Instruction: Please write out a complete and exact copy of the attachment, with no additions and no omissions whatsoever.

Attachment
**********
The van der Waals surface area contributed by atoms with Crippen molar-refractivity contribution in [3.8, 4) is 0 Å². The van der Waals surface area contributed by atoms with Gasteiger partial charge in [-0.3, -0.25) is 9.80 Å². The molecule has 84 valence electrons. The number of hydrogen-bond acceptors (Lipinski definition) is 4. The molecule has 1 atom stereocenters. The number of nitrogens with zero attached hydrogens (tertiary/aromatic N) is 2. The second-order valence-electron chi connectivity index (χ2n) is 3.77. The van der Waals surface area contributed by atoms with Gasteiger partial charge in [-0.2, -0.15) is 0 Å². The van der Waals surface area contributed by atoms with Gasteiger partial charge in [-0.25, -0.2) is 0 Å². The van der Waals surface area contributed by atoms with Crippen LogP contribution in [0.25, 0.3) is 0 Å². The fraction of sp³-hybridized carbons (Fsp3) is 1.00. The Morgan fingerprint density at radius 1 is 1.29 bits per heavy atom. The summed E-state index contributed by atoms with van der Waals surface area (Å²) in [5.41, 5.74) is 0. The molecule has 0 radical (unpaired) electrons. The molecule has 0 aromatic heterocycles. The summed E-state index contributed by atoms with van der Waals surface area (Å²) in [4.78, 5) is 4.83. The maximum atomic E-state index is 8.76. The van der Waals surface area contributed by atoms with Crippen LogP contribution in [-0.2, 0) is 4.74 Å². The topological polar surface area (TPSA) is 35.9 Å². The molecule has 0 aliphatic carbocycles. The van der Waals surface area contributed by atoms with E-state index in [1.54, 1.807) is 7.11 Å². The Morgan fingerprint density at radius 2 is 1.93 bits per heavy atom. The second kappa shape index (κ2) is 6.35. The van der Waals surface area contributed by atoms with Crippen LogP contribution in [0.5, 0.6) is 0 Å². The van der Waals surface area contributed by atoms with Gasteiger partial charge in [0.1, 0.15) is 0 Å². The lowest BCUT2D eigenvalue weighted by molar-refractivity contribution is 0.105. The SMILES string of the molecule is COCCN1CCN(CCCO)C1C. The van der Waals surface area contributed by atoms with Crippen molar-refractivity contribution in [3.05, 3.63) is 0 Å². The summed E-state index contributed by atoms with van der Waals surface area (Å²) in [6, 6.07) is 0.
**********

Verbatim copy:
The van der Waals surface area contributed by atoms with Crippen molar-refractivity contribution in [3.8, 4) is 0 Å². The van der Waals surface area contributed by atoms with Gasteiger partial charge in [-0.3, -0.25) is 9.80 Å². The molecule has 84 valence electrons. The number of hydrogen-bond acceptors (Lipinski definition) is 4. The molecule has 1 atom stereocenters. The number of nitrogens with zero attached hydrogens (tertiary/aromatic N) is 2. The second-order valence-electron chi connectivity index (χ2n) is 3.77. The van der Waals surface area contributed by atoms with Gasteiger partial charge in [-0.2, -0.15) is 0 Å². The van der Waals surface area contributed by atoms with Gasteiger partial charge in [-0.25, -0.2) is 0 Å². The van der Waals surface area contributed by atoms with Crippen LogP contribution in [0.25, 0.3) is 0 Å². The fraction of sp³-hybridized carbons (Fsp3) is 1.00. The Morgan fingerprint density at radius 1 is 1.29 bits per heavy atom. The summed E-state index contributed by atoms with van der Waals surface area (Å²) in [5.41, 5.74) is 0. The molecule has 0 radical (unpaired) electrons. The molecule has 0 aromatic heterocycles. The summed E-state index contributed by atoms with van der Waals surface area (Å²) in [4.78, 5) is 4.83. The maximum atomic E-state index is 8.76. The van der Waals surface area contributed by atoms with Crippen LogP contribution in [-0.2, 0) is 4.74 Å². The topological polar surface area (TPSA) is 35.9 Å². The molecule has 0 aliphatic carbocycles. The van der Waals surface area contributed by atoms with E-state index in [1.54, 1.807) is 7.11 Å². The Morgan fingerprint density at radius 2 is 1.93 bits per heavy atom. The second kappa shape index (κ2) is 6.35. The van der Waals surface area contributed by atoms with Crippen LogP contribution in [0.5, 0.6) is 0 Å². The van der Waals surface area contributed by atoms with Gasteiger partial charge in [0.1, 0.15) is 0 Å². The lowest BCUT2D eigenvalue weighted by molar-refractivity contribution is 0.105. The SMILES string of the molecule is COCCN1CCN(CCCO)C1C. The van der Waals surface area contributed by atoms with Crippen molar-refractivity contribution in [3.05, 3.63) is 0 Å². The summed E-state index contributed by atoms with van der Waals surface area (Å²) in [6, 6.07) is 0.